A compelling argument drew my attention this week by teasing out a new direction to creativity that helped me understand why it is linked to a critical field of work. Is journalism creative, and if so, to what end?
In his most recent commentary, revered media researcher Mark Deuze reviews three kinds of creativity — romantic, inspirational, and rational. A previous work by Sarah Coffee describes romantic creativity as a factor of mysterious genius, inspirational creativity as a result of an external work, and rational creativity as more craft-driven — embedding in ‘meaning-giving stages, systems, and structures’. Deuze finds the rational view of creativity problematic because it has been hijacked by policymakers and media strategists. In that cycle, a journalist sees the creative side of his or her profession as merely a process-driven drill — providing a new style or the shock treatment or sensationalism to bolster the commercial imperatives of the organisation.
Why don’t more journalists use creativity for creativity’s sake, Deuze asks, rather than to further business interests alone, and “shape and nurture a professional identity independent of the generally exploitative system of news as a business, instead becoming creative about being creative”? Indeed. But doesn’t any form of creativity in journalism ultimately benefit the organisation’s coffers, and is that such a bad thing?
The art and science of storytelling consumes every communicative function, news included. But while storytelling is necessarily a creative endeavour, and news is best attached to rational creativity, we may see creativity in its various forms:
Content creativity: Let’s call it that. It’s supremely important in fiction, and the most obvious kind of creativity: How many times do we come out of the theatre disappointed at the ‘same old story’, or rejuvenated at the way a completely new kind of a theme emerged? News faces that problem on a daily basis, especially because, at least in theory, news is unpredictable.
Framing creativity: But the same old story can be told in ways that can engage and hold us in enrapture. This can take the shape of a new ‘peg’ or a new perspective. Think of the various perspectives from which mythological tales are told — from a character’s viewpoint, or using the same story to represent something completely new. In India, there is a new rising consciousness about the woman’s perspective, and there is much scope in redefining existing stories from that angle.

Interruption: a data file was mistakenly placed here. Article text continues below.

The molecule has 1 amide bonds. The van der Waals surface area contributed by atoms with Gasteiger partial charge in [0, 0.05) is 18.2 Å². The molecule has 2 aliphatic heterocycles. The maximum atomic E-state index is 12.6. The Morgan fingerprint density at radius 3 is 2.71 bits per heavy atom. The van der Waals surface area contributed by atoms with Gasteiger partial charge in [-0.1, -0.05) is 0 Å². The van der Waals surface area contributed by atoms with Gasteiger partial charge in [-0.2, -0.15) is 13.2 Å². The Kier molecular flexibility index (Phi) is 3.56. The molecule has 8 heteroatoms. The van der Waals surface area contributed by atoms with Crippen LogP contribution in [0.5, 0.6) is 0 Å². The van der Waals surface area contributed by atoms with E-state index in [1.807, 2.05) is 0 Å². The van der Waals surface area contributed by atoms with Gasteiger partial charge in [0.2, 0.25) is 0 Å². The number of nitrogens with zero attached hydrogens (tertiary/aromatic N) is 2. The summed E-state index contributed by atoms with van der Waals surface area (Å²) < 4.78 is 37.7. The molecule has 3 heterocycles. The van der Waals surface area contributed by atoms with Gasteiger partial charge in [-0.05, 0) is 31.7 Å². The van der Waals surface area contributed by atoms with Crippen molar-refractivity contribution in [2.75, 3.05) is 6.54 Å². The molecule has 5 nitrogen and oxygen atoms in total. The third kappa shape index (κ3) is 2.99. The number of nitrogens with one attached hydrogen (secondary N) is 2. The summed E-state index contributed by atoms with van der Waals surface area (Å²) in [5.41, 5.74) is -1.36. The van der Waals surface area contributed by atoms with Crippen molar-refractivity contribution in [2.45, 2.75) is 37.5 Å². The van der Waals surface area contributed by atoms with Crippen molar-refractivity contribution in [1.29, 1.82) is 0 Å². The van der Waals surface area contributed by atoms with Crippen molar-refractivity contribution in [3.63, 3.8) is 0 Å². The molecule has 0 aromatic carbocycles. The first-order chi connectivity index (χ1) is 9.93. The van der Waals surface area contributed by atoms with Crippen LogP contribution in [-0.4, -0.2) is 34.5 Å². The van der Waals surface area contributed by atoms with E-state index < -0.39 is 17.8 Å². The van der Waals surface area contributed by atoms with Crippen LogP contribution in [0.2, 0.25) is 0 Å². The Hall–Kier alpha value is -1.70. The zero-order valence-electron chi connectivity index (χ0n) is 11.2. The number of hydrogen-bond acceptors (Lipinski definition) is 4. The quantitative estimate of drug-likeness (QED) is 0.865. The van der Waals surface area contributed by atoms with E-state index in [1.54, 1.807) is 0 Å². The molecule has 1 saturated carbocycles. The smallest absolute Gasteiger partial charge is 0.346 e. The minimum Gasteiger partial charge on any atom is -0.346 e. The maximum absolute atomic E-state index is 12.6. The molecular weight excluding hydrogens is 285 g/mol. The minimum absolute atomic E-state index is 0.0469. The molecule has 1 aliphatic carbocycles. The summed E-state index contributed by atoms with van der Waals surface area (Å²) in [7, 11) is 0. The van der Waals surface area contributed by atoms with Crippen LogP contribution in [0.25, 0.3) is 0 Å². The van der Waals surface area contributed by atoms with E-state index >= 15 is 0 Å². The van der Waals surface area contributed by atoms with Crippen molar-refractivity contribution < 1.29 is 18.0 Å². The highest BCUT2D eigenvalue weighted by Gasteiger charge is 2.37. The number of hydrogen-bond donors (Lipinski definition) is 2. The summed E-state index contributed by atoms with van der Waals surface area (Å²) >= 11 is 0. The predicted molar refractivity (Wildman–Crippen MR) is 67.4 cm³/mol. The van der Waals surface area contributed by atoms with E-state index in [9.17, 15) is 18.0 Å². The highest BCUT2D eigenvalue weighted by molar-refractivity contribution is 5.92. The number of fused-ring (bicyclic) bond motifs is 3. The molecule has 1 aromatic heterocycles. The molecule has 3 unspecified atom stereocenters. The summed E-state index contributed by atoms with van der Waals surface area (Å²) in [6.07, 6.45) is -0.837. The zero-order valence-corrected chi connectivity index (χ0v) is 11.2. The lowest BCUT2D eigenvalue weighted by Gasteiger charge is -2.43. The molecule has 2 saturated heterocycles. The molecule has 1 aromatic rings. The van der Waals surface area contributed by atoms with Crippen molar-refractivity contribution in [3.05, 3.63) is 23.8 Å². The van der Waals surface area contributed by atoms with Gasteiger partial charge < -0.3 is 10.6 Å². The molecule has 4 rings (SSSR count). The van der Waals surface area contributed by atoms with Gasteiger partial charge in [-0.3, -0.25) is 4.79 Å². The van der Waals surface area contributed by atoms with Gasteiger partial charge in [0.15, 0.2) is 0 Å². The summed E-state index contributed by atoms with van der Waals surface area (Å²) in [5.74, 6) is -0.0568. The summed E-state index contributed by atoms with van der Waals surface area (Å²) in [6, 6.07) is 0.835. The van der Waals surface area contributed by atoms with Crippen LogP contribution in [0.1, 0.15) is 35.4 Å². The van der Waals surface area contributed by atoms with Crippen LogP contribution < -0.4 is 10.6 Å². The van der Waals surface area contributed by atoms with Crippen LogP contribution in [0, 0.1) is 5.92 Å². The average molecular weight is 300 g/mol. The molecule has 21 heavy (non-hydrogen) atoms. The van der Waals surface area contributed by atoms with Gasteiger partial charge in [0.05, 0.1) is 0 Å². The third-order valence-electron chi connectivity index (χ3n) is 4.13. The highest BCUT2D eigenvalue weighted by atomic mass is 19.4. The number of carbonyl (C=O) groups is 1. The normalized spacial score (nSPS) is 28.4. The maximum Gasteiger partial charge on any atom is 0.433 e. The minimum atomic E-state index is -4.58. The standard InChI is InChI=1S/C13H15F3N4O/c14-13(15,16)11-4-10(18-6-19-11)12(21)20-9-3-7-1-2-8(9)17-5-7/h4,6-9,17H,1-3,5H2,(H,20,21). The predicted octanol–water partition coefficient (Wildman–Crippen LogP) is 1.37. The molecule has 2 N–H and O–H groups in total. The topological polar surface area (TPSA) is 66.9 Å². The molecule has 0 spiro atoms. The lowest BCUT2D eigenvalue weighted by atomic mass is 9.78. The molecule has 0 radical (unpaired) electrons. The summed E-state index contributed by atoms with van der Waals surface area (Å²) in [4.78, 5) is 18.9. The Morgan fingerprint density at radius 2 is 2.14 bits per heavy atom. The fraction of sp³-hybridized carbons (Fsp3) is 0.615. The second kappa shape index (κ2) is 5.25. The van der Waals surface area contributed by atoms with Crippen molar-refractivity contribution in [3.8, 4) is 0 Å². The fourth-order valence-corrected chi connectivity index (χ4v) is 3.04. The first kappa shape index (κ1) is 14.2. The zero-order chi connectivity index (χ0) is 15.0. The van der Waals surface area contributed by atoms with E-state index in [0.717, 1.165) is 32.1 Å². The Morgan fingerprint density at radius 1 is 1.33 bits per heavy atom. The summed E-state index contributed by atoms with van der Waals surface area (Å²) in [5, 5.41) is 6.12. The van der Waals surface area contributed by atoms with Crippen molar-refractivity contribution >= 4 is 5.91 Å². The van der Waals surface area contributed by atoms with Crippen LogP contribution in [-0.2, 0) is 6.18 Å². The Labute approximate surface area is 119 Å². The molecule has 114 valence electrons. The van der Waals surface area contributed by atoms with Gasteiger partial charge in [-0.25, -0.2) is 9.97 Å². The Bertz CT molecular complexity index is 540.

Narrative creativity: When was the last time you thought a story redefined a structural format? For me, the new political discourse on news television is an example of this disruptive endeavour. Whether we agree with it or not, this new form has provided a new impetus to the way political stories are told.
In what form does a story come to us? A news story, told like a thriller, can hold the audience’s attention. Similarly, the use of meaning-making tools is often employed in news. The problem with news stories is that they must walk the tightrope between facts and creativity, which are often binary opposites but are often bound by their ties to emotion. When news stories begin to apply fiction tools—drama, irony, intrigue—they tread a dubious line.
The Problem with News
Unlike facts, which, in theory, are not designed for varied interpretations, fiction is almost defined by its power of interpretation. There are a number of various ways we can interpret Shakespearian plays, but not the recent car bomb attack in Pulwama, Jammu & Kashmir. Can we draw different inferences from news stories, perhaps founded on our ideological and political affiliations, on proximity, nationality, and so on? Sure. Arguably, that is what makes stories ‘newsworthy’.
Let me cite an example of why I put caveats on creativity in news. When creativity pushes news boundaries for commercial benefits, providing alluring camouflage, there’s an ethical problem. War-mongering in studios is an example: Cherry-picking facts to evoke public nationalism is a creative enough endeavour. So are claims to public representation that mask real stories: “Why create panic when India’s onboard [with the November 2016 currency withdrawal]?” is a creative text graphic. The graphic—and the entire narrative on a leading national news channel show on 16 November 2016—undermined the widespread scarcity of currency, long queues and more than 100 deaths by using rhetorical questions like the one above. Creative? Sure. Acceptable? Not by any journalistic yardstick.
So I submit to Deuze that while creativity comes in handy in treatment of a news story, or its presentation, or the techniques (editing, mainly), the use of creativity on news media remains a suspect in the eyes of a news-consumer. Where does creativity begin—at the input (news gathering) or the output (news production) stage? Just as creativity cannot be the gatekeeper to determine which story will be pursued, surely it cannot be the judge of its air-worthiness. So its relegation to being a commercial aid actually makes sense.
As a recap, rational creativity—the key to news, as Deuze would see it—has been appropriated by politicians and strategists. But that is an easy claim to make. It is not so easy when we consider that it is increasingly difficult to distinguish between the strategist and the storyteller. The questions we should be asking are: Should this new journalism—less critical and more creative—even be called journalism anymore? Should we redefine it in terms of narratives, beliefs, and subjective realities? That would then fit right into the creativity argument.
The views expressed here are that of the author and do not necessarily reflect that of Reputation Today.